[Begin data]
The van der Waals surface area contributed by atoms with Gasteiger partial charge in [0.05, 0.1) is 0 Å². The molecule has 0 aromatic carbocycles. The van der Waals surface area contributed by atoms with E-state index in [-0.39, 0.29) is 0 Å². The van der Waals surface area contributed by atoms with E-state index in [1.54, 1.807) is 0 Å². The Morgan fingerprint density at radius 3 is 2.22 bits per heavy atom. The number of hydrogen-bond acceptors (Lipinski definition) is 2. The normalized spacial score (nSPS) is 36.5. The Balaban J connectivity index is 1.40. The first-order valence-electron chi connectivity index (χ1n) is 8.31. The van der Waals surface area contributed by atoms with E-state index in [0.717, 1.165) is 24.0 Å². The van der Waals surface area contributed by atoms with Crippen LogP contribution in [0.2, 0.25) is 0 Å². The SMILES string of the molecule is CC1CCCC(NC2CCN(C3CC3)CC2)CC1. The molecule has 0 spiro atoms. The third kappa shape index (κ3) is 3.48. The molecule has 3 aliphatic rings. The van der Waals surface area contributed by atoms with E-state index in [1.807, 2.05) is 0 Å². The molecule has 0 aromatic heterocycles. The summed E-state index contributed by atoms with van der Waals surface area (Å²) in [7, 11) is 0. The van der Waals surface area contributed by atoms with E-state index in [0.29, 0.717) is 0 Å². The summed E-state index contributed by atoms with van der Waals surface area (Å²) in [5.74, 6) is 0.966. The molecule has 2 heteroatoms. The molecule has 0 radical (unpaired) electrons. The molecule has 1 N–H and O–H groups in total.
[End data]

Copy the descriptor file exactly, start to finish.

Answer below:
The van der Waals surface area contributed by atoms with Gasteiger partial charge in [0.05, 0.1) is 0 Å². The molecule has 0 aromatic carbocycles. The van der Waals surface area contributed by atoms with E-state index in [-0.39, 0.29) is 0 Å². The van der Waals surface area contributed by atoms with E-state index in [1.54, 1.807) is 0 Å². The Morgan fingerprint density at radius 3 is 2.22 bits per heavy atom. The number of hydrogen-bond acceptors (Lipinski definition) is 2. The normalized spacial score (nSPS) is 36.5. The Balaban J connectivity index is 1.40. The first-order valence-electron chi connectivity index (χ1n) is 8.31. The van der Waals surface area contributed by atoms with E-state index in [0.717, 1.165) is 24.0 Å². The van der Waals surface area contributed by atoms with Crippen LogP contribution in [0.2, 0.25) is 0 Å². The SMILES string of the molecule is CC1CCCC(NC2CCN(C3CC3)CC2)CC1. The molecule has 0 spiro atoms. The third kappa shape index (κ3) is 3.48. The molecule has 3 aliphatic rings. The van der Waals surface area contributed by atoms with E-state index in [1.807, 2.05) is 0 Å². The molecule has 0 aromatic heterocycles. The summed E-state index contributed by atoms with van der Waals surface area (Å²) in [7, 11) is 0. The van der Waals surface area contributed by atoms with E-state index in [0.29, 0.717) is 0 Å². The summed E-state index contributed by atoms with van der Waals surface area (Å²) in [5.74, 6) is 0.966. The molecule has 2 heteroatoms. The molecule has 0 radical (unpaired) electrons. The molecule has 1 N–H and O–H groups in total.